When Ernie Samuel passed away, it marked a significant change for the company. The family took a more conservative approach than he did. And then, unfortunately, we lost (his widow), and we were into another transition period.
Of course we want to enhance the value of the company, but putting that aside for a moment, there's another reason. It is very, very unusual for us to lose a middle or senior manager. We have a very good group of people, but you have to create opportunities for those people. If you're not growing, the opportunities aren't there for them to enhance their careers. We have intense internal training programs. But once you develop better people, you also have to have better opportunities or you will lose them. Another reason is that if you're constantly making acquisitions, you're bringing in a lot of different people with different backgrounds and thought processes.
Is this a good time to make acquisitions in terms of the economy?
I happen to believe that we're in for a good run over the next four or five years. One reason for this is that our industry is only shipping at a rate of about 80% of where we were back in 2006 and 2007. Residential construction will eventually pick up, and automotive is going to continue to recover.
We have a lot of things in the oil and gas and energy sectors that are improving. So, just getting back to what I would call a more normal North American economy, you will see a tremendous increase in industry sales.
I'm also very bullish on North American manufacturing, particularly in the U.S. and Mexico. Canada, though, has some huge issues because of the strength of (its) dollar. At one time 80% of our manufactured products went to the U.S. That number now is below 70% and continues to move down. Our dollar is forcing manufacturers to move their business to the U.S. and Mexico.
We're a really good example of that. We closed a major packaging plant in Canada and moved it to Heath, Ohio. We took a major portion of our roll forming business and moved it down to Iuka, Mississippi. Our stainless steel tubing business opened a facility in Saltillo, Mexico, four years ago, and now we're doubling its size. It's where the market is moving. Over the last 10 years or so, manufacturing in Canada has continued to shrink.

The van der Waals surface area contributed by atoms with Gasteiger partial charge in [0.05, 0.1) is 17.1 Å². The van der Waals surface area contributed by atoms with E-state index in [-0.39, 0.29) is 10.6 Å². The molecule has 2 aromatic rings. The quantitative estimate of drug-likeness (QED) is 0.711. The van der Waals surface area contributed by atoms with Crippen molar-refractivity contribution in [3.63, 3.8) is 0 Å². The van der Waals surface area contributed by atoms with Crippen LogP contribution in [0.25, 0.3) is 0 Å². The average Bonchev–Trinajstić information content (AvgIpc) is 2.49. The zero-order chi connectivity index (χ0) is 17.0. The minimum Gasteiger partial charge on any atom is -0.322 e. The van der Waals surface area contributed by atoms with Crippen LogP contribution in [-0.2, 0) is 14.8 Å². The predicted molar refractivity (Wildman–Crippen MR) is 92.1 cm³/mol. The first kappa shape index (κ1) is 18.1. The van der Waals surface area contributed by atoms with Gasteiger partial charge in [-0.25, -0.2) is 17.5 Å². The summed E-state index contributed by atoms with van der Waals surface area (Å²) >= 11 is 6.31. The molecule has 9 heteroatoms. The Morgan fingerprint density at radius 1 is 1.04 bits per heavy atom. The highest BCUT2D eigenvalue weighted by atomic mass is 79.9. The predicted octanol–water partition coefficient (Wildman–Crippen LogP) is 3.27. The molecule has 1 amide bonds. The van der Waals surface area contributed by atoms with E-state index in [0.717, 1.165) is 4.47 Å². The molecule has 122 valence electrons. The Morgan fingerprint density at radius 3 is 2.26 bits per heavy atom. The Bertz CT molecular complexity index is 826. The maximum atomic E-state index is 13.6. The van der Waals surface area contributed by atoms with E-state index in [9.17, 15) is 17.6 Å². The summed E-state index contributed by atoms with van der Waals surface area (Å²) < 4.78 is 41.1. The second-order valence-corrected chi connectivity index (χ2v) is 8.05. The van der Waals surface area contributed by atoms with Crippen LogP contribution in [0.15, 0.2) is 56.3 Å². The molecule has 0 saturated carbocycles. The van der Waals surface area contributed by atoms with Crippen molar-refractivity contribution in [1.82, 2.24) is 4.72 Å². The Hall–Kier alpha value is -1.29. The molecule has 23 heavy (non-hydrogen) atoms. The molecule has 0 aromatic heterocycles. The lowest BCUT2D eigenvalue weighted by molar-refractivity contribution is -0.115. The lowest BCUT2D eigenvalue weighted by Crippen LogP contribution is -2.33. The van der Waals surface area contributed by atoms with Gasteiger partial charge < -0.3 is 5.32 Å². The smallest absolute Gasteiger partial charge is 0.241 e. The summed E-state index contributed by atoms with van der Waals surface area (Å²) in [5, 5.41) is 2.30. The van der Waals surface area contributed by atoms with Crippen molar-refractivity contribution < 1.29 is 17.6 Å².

Why do you have a strong interest in Mexican expansion?
If you look at our customer base, the fastest growing area of North America is Mexico. We are a fairly big player in automotive and the rail car industry. A significant percentage of rail cars are now being produced in Mexico. Look at companies like Deere and Caterpillar: They've all got operations there.
I actually find Mexico to be much more attractive than China. If you're in North America, it's a lot easier to supply product from Mexico than it is from China. We don't have a problem with transportation, whether it's rail or truck, from Mexico. The workers there are quite good. Distribution in Mexico is very fragmented in carbon flat roll, and I believe there's an opportunity to consolidate, and there's going to be significant growth in consumption.
You want to grow your business everywhere, but for our service centers, the main focus is Mexico and the southeastern United States.
You have had a strategic alliance in Mexico with Grupo Villacero since 2008. Does that figure into your plans?
We have a service provider agreement with Villacero. They process for us in Monterrey, and they will service any of our accounts from their 17 facilities in Mexico. In the future, I would expect to have a much more significant relationship with Villacero. We have been working with them for the last three years. It has gone very well, and we have a great deal of respect for them. We hope to expand that relationship.
Is there competition in the M&A environment of today?
Oh absolutely. There are a lot of other people out there bidding on companies.
I think there's going to be significant consolidation in the service center industry over the next five years. It pretty much has to happen. It is one of the most fragmented industries in North America, and I think this latest downturn has got to have created some concern in a lot of the privately held smaller businesses when they saw how quickly a lot of their equity can disappear. A lot of those companies will be for sale, and we're hoping to acquire some of those. I think some of the larger companies will be sold as well.
When you think about a competitor like Reliance, they are what I would call very responsible in the market. Those are the kind of people you're hoping are going to continue to grow and make the acquisitions. They are what you want to see in the marketplace. That's part of what makes consolidation a plus for the industry. It isn't whether we go out and buy 10 companies that are for sale. What matters is that the industry will be consolidated with responsible companies, and when that happens, the whole industry gains.